According to Becky, “… that’s how we have this quilt in our family today, and although it has always been a mystery just how much he had to pay, he bought the quilt and got to keep the farm.”

Downtown Quilt Project

The “In the Garden” quilt block is the fourth project of the Downtown Greeneville Quilt Trail Project and will be the first block to be installed this year.

Volunteers donated roughly 24 man-hours in the creation of this square.

The production team was lead by Holly Hope.

Amy Saxonmeyer, the organization’s artistic director, created the layout and painted, along with the assistance of Holly Hope and her mother, Becky Hope Mallory.

At one point during the painting process, four generations of family members (19 people) came to the studio and signed their names to the bottom of the square, which provided a special way for all of them to take part in the process.

As stated by the committee’s artistic director, Amy Saxonmeyer, in a news release: “The Downtown Greeneville Quilt Trail Committee strives to tastefully enhance and decorate our lovely town in a way that respects and celebrates local history. It is our intent that this project involve community participation and provide an opportunity for local talent and creativity to be expressed and shared — now and on into the future. It is our vision that this project as it grows will become an increasingly vital part of Greeneville’s list of historic attractions and as such help to bring tourism and economic growth to the area.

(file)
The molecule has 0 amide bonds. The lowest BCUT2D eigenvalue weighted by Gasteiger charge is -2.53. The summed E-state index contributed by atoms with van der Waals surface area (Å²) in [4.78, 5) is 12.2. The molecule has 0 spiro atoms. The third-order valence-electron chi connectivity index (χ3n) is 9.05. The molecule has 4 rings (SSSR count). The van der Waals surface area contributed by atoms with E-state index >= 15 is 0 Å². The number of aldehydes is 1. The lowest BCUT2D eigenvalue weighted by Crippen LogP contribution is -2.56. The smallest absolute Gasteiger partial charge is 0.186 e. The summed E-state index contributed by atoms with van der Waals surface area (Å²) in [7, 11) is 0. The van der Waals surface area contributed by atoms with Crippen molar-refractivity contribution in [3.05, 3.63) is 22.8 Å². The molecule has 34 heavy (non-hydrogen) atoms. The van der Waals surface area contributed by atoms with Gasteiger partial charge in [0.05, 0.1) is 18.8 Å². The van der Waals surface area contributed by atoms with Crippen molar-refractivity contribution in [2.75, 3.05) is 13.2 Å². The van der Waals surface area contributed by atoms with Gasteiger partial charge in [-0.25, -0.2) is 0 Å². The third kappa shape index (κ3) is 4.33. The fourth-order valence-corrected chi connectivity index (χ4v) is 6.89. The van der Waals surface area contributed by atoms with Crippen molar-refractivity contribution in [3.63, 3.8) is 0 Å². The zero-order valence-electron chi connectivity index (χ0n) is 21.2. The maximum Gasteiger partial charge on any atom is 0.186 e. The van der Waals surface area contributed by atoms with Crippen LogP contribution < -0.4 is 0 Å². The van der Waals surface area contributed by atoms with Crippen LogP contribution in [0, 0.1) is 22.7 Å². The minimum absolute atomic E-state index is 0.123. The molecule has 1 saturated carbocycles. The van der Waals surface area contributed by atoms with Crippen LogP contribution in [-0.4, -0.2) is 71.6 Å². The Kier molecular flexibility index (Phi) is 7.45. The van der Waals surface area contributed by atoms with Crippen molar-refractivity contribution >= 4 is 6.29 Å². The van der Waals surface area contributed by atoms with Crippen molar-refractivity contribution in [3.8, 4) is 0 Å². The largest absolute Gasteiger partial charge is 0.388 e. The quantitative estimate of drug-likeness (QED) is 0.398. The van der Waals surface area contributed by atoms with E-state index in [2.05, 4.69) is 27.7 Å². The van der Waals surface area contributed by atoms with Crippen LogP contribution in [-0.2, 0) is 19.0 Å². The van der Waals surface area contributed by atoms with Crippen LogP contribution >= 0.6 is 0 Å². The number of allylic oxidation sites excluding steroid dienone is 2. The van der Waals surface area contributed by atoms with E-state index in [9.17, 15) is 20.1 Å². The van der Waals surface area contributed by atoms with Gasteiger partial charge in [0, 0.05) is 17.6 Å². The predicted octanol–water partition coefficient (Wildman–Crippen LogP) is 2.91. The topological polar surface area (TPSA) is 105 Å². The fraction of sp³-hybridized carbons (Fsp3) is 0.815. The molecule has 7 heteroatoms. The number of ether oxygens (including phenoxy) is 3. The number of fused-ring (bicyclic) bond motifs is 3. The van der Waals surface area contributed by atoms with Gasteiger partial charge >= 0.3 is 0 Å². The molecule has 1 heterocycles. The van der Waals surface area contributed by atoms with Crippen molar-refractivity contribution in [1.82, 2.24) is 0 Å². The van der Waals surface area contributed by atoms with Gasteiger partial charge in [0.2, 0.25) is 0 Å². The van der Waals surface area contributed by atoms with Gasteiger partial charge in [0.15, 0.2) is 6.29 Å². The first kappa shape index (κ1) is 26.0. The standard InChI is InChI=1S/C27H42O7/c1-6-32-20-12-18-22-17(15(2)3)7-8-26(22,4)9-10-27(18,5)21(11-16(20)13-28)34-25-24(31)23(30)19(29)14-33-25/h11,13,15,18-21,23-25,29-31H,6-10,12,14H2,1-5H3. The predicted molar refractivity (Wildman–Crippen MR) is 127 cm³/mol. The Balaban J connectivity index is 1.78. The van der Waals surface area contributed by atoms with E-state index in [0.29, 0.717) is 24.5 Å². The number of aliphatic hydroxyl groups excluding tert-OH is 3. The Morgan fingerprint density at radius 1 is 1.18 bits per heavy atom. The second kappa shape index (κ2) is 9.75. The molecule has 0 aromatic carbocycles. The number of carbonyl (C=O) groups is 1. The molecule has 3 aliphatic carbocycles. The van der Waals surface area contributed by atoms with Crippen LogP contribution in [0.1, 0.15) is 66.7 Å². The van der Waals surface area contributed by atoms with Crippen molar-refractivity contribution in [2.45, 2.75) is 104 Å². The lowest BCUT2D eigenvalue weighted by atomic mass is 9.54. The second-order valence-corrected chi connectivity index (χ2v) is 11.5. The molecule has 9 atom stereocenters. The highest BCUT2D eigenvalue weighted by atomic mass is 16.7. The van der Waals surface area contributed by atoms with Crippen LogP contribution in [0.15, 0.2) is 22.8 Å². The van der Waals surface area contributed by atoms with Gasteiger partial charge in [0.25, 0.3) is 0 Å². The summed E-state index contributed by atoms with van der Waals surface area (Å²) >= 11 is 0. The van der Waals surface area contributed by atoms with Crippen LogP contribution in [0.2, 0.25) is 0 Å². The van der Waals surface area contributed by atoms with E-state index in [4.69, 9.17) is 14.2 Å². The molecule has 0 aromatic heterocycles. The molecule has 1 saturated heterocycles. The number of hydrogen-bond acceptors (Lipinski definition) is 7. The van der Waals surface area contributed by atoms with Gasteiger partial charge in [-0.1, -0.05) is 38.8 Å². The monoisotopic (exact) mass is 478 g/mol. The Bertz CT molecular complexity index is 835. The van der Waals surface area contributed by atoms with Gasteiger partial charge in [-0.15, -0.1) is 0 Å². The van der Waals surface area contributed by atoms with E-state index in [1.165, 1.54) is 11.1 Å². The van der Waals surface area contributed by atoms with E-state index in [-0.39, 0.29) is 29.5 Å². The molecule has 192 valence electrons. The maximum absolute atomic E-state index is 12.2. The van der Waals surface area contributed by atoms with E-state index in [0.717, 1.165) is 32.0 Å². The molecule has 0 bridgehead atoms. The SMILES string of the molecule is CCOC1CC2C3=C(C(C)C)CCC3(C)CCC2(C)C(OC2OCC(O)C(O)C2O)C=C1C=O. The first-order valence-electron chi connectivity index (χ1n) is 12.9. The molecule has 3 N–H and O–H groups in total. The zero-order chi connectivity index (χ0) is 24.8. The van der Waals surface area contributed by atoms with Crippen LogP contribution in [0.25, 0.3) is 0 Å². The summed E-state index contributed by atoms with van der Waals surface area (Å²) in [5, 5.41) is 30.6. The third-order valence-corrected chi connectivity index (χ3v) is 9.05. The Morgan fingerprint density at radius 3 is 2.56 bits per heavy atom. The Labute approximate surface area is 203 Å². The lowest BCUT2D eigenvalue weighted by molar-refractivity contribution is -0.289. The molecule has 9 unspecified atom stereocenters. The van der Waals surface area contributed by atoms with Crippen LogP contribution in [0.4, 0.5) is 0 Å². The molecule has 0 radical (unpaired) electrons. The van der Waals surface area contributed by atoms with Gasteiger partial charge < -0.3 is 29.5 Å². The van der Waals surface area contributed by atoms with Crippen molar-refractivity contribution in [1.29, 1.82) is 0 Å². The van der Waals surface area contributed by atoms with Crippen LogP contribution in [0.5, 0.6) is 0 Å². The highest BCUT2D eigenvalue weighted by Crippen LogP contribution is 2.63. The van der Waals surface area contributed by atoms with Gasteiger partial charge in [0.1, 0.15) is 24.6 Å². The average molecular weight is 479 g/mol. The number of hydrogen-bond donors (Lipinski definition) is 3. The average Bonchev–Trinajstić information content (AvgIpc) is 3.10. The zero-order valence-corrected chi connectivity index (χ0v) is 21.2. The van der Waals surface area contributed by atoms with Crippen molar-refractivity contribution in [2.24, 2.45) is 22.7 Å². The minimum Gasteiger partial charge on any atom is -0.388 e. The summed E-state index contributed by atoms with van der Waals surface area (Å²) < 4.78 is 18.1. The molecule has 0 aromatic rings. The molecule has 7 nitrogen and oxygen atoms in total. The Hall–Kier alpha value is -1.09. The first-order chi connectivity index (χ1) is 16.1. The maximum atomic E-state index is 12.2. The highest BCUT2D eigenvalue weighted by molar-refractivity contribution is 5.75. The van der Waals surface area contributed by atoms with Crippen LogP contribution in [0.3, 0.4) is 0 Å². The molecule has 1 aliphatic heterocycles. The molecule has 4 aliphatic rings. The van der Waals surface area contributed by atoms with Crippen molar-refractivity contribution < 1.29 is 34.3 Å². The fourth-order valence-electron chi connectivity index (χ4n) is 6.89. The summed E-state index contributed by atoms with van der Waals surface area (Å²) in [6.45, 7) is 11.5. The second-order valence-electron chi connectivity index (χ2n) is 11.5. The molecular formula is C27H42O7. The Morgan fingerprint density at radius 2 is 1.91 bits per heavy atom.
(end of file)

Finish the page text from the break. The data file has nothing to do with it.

“I am especially pleased to say that this project provides an opportunity to showcase some of the contributions women have made throughout our community’s history.”

Thanks to the dedicated efforts of Emily Bidgood, project/development coordinator, initial funding for the Downtown Greeneville Quilt Trail Project was provided by the Appalachian RC&D Council, and a grant from the East Tennessee Art Fund.

The council is responsible for the purchase of all quilt square materials. Further funding generated through donations are managed by the council and designated for the Downtown Greeneville Quilt Trail Project.